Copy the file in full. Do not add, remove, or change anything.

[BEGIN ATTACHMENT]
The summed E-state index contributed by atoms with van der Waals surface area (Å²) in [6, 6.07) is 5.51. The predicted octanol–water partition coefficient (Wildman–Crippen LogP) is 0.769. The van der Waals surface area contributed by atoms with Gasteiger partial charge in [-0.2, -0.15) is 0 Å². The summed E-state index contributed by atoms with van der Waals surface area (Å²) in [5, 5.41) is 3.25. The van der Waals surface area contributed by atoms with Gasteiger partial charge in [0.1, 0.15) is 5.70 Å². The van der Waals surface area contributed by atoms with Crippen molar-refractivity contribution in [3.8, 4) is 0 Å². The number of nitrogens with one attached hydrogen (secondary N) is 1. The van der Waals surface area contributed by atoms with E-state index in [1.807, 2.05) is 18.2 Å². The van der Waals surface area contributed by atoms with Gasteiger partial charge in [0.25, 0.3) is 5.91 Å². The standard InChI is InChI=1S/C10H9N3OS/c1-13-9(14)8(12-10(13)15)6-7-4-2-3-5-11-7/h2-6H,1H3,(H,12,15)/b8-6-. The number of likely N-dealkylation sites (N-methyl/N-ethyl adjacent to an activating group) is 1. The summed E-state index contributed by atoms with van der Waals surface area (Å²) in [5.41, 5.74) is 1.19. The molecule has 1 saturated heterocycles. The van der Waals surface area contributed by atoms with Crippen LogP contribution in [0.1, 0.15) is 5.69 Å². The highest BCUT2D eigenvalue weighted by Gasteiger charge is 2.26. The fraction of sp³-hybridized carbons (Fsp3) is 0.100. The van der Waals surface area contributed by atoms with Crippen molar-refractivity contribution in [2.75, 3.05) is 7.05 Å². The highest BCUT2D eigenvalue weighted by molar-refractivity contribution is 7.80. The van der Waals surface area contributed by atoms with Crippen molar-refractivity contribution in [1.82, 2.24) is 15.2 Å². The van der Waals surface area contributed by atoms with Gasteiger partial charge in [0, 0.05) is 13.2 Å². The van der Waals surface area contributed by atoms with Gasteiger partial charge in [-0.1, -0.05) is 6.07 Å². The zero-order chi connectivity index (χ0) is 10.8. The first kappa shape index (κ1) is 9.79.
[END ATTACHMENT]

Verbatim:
The summed E-state index contributed by atoms with van der Waals surface area (Å²) in [6, 6.07) is 5.51. The predicted octanol–water partition coefficient (Wildman–Crippen LogP) is 0.769. The van der Waals surface area contributed by atoms with Gasteiger partial charge in [-0.2, -0.15) is 0 Å². The summed E-state index contributed by atoms with van der Waals surface area (Å²) in [5, 5.41) is 3.25. The van der Waals surface area contributed by atoms with Gasteiger partial charge in [0.1, 0.15) is 5.70 Å². The van der Waals surface area contributed by atoms with Crippen molar-refractivity contribution in [3.8, 4) is 0 Å². The number of nitrogens with one attached hydrogen (secondary N) is 1. The van der Waals surface area contributed by atoms with E-state index in [1.807, 2.05) is 18.2 Å². The van der Waals surface area contributed by atoms with Gasteiger partial charge in [0.25, 0.3) is 5.91 Å². The standard InChI is InChI=1S/C10H9N3OS/c1-13-9(14)8(12-10(13)15)6-7-4-2-3-5-11-7/h2-6H,1H3,(H,12,15)/b8-6-. The number of likely N-dealkylation sites (N-methyl/N-ethyl adjacent to an activating group) is 1. The summed E-state index contributed by atoms with van der Waals surface area (Å²) in [5.41, 5.74) is 1.19. The molecule has 1 saturated heterocycles. The van der Waals surface area contributed by atoms with Crippen LogP contribution in [0.1, 0.15) is 5.69 Å². The highest BCUT2D eigenvalue weighted by Gasteiger charge is 2.26. The fraction of sp³-hybridized carbons (Fsp3) is 0.100. The van der Waals surface area contributed by atoms with Crippen molar-refractivity contribution in [2.75, 3.05) is 7.05 Å². The highest BCUT2D eigenvalue weighted by molar-refractivity contribution is 7.80. The van der Waals surface area contributed by atoms with Crippen molar-refractivity contribution in [1.82, 2.24) is 15.2 Å². The van der Waals surface area contributed by atoms with Gasteiger partial charge in [0, 0.05) is 13.2 Å². The van der Waals surface area contributed by atoms with Gasteiger partial charge in [-0.1, -0.05) is 6.07 Å². The zero-order chi connectivity index (χ0) is 10.8. The first kappa shape index (κ1) is 9.79.